COMMENT: Port reform processes gradually lead to a port industry where port authorities remain under government ownership, but have autonomy, are financially self-sustaining and operate as port development companies, writes Peter de Langen.
In this framework, these port authorities are, like many airport companies, state owned enterprises, or SOEs. The good news is that there is an increasing understanding of how and how not to manage SOEs. The bad news is that some of these insights are not being applied to the ports industry.
Take the case of the governance of SOEs. A study in Italy – Board composition, political connections, and performance in state-owned enterprises – yields an interesting finding: across various types of SOEs, there is a clear positive relationship between the political connections of the top management of the SOE and the number of employees of the SOE, and a negative relationship with SOE performance.
In addition, it is increasingly acknowledged, for instance in a set of OECD guidelines on managing SOEs, that a model with independent supervisory board members that are selected based on the expertise required for monitoring and providing direction to the SOE, is advisable over a model with supervisory board members related to administrative positions. An example of this would be the mayor of a city being on the supervisory board of the municipal SOE for water management.
In past and ongoing port reform processes these two lessons are often not applied to ports. Many directors or presidents of port authorities have strong political connections, and many supervisory boards consist partly of members based on administrative positions.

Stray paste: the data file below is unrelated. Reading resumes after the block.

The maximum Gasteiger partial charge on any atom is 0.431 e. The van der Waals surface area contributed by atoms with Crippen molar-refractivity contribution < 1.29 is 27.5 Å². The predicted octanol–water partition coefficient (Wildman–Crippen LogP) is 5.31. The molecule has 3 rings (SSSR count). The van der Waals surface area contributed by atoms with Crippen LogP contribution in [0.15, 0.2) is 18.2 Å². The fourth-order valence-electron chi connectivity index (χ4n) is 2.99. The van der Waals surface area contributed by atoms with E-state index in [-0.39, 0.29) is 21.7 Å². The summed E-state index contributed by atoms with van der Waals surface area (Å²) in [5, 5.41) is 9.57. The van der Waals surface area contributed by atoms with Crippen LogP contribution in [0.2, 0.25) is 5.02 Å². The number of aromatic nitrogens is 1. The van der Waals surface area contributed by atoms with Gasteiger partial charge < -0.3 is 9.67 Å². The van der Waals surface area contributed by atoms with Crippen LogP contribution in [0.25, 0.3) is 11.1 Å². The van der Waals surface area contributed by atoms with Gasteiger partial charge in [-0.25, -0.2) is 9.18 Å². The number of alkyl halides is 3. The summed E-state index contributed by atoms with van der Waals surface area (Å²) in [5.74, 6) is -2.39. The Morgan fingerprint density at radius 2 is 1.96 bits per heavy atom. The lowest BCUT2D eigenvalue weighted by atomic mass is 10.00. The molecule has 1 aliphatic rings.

In one example, until 2014, the state of New York appointed the executive director of the Port Authority of New York and New Jersey (PANYNJ) while a deputy executive director was appointed by the state of New Jersey. To secure a ‘balance’ between the states of New York and New Jersey, the supervisory board chair was appointed by New Jersey and the vice chair by New York. A 2014 report concludes this governance structure was not effective. While the reform of PANYNJ in 2014 provides greater clarity, the political interference with the PANYNJ decision-making remains substantial: both states appoint six board members, which are supposed to secure the interests of ‘their’ states. This set-up does not promote a board focussed on PANYNJ’s overall performance.
While one can downplay the relevance of such governance choices, in my view they are critical. Unless it is clear to all employees and external stakeholders that the government-owned port authority makes decisions based on commercial logic, there is a serious risk of continued politically motivated decision-making, which ultimately is not in the public interest.
First published by The Analyst in his Port Strategy column